The artificial intelligence startup RedShred—cofounded by two UMBC alumni and housed in the bwtech@UMBC incubator—has received a rare Phase II Small Business Innovation Research Award from the National Science Foundation to expand in a new direction, in collaboration with UMBC faculty and graduate students.
Jeehye Yun ‘97, computer science, and Jim Kukla ‘97, M.S ‘00, computer science, launched RedShred in 2014, with the support of a Phase I Small Business Technology Transfer Award from NSF. For the past four years, RedShred has created software to help universities and other institutions sort through complex government listings in search of opportunities (requests for proposals, or RFPs) that meet their needs and expertise. The new Phase II award will support RedShred as they make their products available to companies in the commercial sector.
“At RedShred our mission is to help people read less and win more,” says Yun. “We’re excited about this Phase II grant, which allows us to commercialize our Phase I research and development, and develop new mechanisms to help people understand increasingly complicated documents.”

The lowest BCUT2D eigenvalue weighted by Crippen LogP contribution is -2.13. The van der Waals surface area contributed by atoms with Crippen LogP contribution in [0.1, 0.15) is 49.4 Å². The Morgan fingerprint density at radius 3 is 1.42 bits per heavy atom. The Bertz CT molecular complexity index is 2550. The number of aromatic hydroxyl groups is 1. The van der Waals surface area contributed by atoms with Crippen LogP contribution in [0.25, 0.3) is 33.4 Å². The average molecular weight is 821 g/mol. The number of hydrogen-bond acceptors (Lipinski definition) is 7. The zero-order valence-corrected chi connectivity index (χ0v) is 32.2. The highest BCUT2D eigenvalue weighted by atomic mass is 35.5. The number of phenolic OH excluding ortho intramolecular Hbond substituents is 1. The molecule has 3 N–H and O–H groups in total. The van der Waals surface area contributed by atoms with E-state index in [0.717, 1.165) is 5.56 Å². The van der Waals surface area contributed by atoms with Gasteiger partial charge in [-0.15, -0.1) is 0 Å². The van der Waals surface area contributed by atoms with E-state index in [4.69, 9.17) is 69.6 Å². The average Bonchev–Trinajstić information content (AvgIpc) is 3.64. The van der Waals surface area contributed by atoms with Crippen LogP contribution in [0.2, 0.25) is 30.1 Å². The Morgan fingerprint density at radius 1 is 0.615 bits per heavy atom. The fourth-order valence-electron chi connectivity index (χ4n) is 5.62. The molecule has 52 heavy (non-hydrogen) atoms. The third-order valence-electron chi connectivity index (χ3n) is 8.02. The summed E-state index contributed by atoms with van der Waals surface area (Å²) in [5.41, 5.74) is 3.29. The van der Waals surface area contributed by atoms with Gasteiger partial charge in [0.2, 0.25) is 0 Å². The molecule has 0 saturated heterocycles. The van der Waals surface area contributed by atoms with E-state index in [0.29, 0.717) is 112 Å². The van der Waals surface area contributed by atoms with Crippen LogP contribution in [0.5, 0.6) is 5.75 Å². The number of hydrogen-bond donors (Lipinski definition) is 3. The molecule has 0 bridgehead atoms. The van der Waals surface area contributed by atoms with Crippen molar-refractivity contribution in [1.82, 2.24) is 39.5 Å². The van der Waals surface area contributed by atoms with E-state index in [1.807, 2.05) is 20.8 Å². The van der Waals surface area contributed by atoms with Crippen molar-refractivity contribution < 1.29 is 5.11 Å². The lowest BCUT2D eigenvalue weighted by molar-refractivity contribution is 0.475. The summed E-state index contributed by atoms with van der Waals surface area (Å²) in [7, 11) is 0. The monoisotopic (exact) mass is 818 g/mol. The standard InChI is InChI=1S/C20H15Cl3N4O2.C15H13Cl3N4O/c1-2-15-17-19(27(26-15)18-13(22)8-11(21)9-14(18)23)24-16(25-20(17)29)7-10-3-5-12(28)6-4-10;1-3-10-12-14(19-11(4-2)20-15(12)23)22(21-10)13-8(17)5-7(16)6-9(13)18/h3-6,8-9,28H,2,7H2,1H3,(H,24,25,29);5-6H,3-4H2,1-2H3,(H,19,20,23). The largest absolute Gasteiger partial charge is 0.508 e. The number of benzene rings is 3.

UMBC faculty and students have collaborated with RedShred to advance the technologies behind their products. Tim Finin, professor of computer science and electrical engineering, and several graduate students have worked with RedShred to better understand how large documents, such as RFPs, tend to be structured, even when each one is formatted differently and doesn’t follow a template. They describe this process as identifying the document’s semantic DNA.
By defining and identifying the core elements of each RFP, UMBC student researchers have been able to create “at-a-glance” summaries of these highly complex documents that provide all the necessary information and save the client the time of wading through levels of detail.
“Our collaboration with RedShred has
given UMBC students great opportunities to participate in both basic and
applied research focused on developing an innovative commercial
product,” explains Finin. “This has involved both undergraduate and
graduate students majoring in computing as well as the arts and
humanities. For example, computer science graduate student Muhammad Rahman
Ph.D. ‘18, computer science, developed a problem he encountered when
working with RedShed into his Ph.D. dissertation, which he completed his